The Science of Psychology: An Appreciative View, 2nd Edition (King)

Chapter 10: Motivation and Emotion

Key Terms

motivation  The force that moves people to behave, think, and feel the way they do.
instinct  An innate (unlearned) biological pattern of behavior that is assumed to be universal throughout a species.
drive  An aroused state that occurs because of a physiological need.
need  A deprivation that energizes the drive to eliminate or reduce the deprivation.
homeostasis  The body's tendency to maintain an equilibrium, or steady state.
Yerkes-Dodson law  The psychological principle stating that performance is best under conditions of moderate arousal rather than either low or high arousal.
set point  The weight maintained when the individual makes no effort to gain or lose weight.
anorexia nervosa  Eating disorder that involves the relentless pursuit of thinness through starvation.
bulimia nervosa  Eating disorder in which an individual (typically female) consistently follows a binge-and-purge eating pattern.
binge eating disorder (BED)  Eating disorder characterized by recurrent episodes of consuming large amounts of food during which the person feels a lack of control over eating.
hierarchy of needs  Maslow's theory that human needs must be satisfied in the following sequence: physiological needs, safety, love and belongingness, esteem, and self-actualization.
self-actualization  The motivation to develop one's full potential as a human being—the highest and most elusive of Maslow's proposed needs.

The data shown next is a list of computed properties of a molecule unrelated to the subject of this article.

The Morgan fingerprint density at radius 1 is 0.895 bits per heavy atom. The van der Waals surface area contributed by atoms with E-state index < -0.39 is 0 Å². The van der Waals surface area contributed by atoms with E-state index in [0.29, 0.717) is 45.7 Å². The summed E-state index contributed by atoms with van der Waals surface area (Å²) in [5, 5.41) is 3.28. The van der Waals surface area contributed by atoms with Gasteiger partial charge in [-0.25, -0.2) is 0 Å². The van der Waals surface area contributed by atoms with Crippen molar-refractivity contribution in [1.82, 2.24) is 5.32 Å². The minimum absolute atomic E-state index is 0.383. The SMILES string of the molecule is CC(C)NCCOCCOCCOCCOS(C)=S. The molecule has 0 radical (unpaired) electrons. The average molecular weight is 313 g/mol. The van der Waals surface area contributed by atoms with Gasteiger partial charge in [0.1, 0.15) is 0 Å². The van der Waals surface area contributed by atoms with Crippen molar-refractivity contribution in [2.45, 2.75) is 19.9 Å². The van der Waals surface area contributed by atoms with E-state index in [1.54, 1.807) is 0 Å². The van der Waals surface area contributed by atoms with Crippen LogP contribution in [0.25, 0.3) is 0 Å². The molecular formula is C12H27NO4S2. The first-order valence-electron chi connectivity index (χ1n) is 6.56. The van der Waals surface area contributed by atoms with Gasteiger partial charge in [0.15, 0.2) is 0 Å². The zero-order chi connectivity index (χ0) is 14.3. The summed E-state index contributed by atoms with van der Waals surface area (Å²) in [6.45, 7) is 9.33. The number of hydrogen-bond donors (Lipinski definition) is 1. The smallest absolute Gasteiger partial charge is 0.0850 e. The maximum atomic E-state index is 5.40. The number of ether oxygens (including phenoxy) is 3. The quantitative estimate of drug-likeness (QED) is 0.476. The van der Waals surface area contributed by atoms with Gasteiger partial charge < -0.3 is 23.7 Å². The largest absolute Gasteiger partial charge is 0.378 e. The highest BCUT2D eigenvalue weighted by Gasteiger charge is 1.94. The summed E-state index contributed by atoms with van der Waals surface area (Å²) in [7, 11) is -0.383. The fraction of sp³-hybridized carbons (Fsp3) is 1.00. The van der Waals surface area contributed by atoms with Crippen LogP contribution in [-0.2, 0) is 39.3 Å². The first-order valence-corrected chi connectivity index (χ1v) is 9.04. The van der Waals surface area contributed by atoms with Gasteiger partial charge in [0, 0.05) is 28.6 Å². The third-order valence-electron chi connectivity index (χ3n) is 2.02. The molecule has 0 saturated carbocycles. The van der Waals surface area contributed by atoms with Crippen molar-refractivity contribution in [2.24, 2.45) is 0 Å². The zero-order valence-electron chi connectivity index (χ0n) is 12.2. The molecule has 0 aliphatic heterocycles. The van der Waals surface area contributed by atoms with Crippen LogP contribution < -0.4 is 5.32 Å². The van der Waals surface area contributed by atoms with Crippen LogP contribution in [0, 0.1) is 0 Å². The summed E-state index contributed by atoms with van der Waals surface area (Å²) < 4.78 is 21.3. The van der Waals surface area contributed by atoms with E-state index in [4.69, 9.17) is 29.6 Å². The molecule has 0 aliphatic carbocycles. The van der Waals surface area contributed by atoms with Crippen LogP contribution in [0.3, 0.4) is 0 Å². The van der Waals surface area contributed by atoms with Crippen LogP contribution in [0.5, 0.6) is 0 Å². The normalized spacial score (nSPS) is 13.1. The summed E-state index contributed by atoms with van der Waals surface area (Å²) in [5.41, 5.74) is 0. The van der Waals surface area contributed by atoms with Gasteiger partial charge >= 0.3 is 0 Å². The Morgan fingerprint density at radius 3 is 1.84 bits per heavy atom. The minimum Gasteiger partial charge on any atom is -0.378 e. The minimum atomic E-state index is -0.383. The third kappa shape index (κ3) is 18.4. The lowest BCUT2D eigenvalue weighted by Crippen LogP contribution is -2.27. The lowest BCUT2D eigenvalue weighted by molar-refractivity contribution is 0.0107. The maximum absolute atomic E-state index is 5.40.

self-determination theory  Deci and Ryan's theory asserting that all humans have three basic, innate organismic needs: competence, relatedness, and autonomy.
intrinsic motivation  Motivation based on internal factors such as organismic needs (competence, relatedness, and autonomy), as well as curiosity, challenge, and fun.
extrinsic motivation  Motivation that involves external incentives such as rewards and punishments.
self-regulation  The process by which an organism effortfully controls behavior in order to pursue important objectives.
emotion  Feeling, or affect, that can involve physiological arousal (such as a fast heartbeat), conscious experience (thinking about being in love with someone), and behavioral expression (a smile or grimace).
polygraph  A machine, commonly called a lie detector, that monitors changes in the body, used to try to determine whether someone is lying.
James-Lange theory  The theory that emotion results from physiological states triggered by stimuli in the environment.
Cannon-Bard theory  The proposition that emotion and physiological reactions occur simultaneously.
two-factor theory of emotion  Schachter and Singer's theory that emotion is determined by two factors: physiological arousal and cognitive labeling.
facial feedback hypothesis  The idea that facial expressions can influence emotions as well as reflect them.
display rules  Sociocultural standards that determine when, where, and how emotions should be expressed.
negative affect  Unpleasant emotions such as anger, guilt, and sadness.
positive affect  Pleasant emotions such as joy, happiness, and interest.
broaden-and-build model  Fredrickson's model of positive emotion, stating that the function of positive emotions lies in their effects on an individual's attention and ability to build resources.
King: The Science of Psychology, 2nd Edition
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